Financial toxicity (FT) refers to the detrimental effects of financial strain caused by a cancer diagnosis on the well-being of patients and their families. It is highly prevalent among cancer patients and has been associated with inferior clinical outcomes.
To summarize the literature regarding FT among patients with prostate, bladder, and kidney cancer, and to propose a framework for future FT investigations.
Primary manuscripts and abstracts reporting FT as a primary or secondary outcome or a covariate in patients with prostate, bladder, or kidney cancer, published before May 2020, were retrieved using the PubMed, Scopus, Embase, CINAHL, and Cochrane databases in accordance with the Preferred Reporting Items for Systematic Reviews and Meta-analyses (PRISMA) statement. Of 629 titles identified, 19, ten, and two studies met the inclusion criteria for prostate, bladder, and kidney cancer, respectively, and were included (24 unique articles).
Significant heterogeneity was observed in covariates, methodology, and measure of FT. Factors commonly associated with FT included younger age at diagnosis, black race, low socioeconomic status, low education attainment, and rurality. FT was commonly associated with lower quality of life and nonadherence. FT was common among patients in countries with universal health coverage as well as those without, although the nature of these costs differed.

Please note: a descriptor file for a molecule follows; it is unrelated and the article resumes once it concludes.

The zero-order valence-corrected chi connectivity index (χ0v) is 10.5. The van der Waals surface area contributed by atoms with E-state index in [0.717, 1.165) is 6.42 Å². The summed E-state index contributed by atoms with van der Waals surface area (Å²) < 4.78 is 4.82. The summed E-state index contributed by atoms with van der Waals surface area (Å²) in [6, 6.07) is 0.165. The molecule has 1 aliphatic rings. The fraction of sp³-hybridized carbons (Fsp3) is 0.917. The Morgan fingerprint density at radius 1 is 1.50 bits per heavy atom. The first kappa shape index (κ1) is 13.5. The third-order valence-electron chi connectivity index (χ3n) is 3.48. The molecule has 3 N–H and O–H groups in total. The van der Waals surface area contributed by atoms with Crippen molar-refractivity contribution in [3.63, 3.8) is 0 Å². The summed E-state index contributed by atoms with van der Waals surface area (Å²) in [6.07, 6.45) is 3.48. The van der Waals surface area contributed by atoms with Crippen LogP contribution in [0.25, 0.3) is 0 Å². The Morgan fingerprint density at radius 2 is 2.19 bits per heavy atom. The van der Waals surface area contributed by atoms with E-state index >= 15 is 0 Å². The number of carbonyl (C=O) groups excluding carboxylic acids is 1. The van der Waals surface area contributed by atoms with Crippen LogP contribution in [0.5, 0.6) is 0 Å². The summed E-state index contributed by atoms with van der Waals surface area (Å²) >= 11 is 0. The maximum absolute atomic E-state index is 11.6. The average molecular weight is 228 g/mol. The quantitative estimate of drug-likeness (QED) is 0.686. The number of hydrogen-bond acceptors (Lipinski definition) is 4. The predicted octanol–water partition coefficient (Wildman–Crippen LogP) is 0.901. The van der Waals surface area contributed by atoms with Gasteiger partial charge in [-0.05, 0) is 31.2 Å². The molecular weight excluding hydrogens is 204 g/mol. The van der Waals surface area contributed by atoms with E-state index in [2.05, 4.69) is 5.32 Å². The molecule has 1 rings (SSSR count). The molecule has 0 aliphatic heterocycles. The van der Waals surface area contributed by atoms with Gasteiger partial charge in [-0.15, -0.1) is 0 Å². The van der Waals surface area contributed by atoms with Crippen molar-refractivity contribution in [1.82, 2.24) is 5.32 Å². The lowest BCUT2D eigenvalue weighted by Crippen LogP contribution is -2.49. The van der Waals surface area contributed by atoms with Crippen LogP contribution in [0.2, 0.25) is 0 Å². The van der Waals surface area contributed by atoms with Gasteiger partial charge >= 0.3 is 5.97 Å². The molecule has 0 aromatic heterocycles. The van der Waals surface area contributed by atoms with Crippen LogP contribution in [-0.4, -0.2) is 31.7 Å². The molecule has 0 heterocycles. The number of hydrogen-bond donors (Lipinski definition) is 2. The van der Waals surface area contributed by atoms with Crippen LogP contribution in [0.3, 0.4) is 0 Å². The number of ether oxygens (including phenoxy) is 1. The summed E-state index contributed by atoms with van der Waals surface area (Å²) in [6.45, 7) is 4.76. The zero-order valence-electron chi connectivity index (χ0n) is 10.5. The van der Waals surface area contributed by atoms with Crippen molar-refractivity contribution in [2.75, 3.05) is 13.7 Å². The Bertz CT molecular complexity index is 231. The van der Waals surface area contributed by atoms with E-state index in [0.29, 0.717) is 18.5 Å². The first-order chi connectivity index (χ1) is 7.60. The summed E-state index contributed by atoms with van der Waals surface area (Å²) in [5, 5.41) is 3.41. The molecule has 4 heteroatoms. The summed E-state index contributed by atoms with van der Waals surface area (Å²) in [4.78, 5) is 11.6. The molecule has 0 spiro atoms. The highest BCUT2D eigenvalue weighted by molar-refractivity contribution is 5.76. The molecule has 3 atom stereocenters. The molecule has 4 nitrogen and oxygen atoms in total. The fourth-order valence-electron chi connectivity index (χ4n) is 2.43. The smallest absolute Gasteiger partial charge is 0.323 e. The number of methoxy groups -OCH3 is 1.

Despite paucity of literature, it is suggested that FT is common among patients with prostate and bladder cancer, and remains uncharacterized in kidney cancer patients. Future work will benefit from the incorporation of a formal FT framework, utilization of validated FT instruments to characterize FT consistently, and inclusion of FT measures in outcomes reported by patients with genitourinary cancers.
Financial toxicity affects many prostate, bladder, and kidney cancer patients; however, this toxicity is understudied. It is associated with decreased quality of life and lower medication and treatment adherence.

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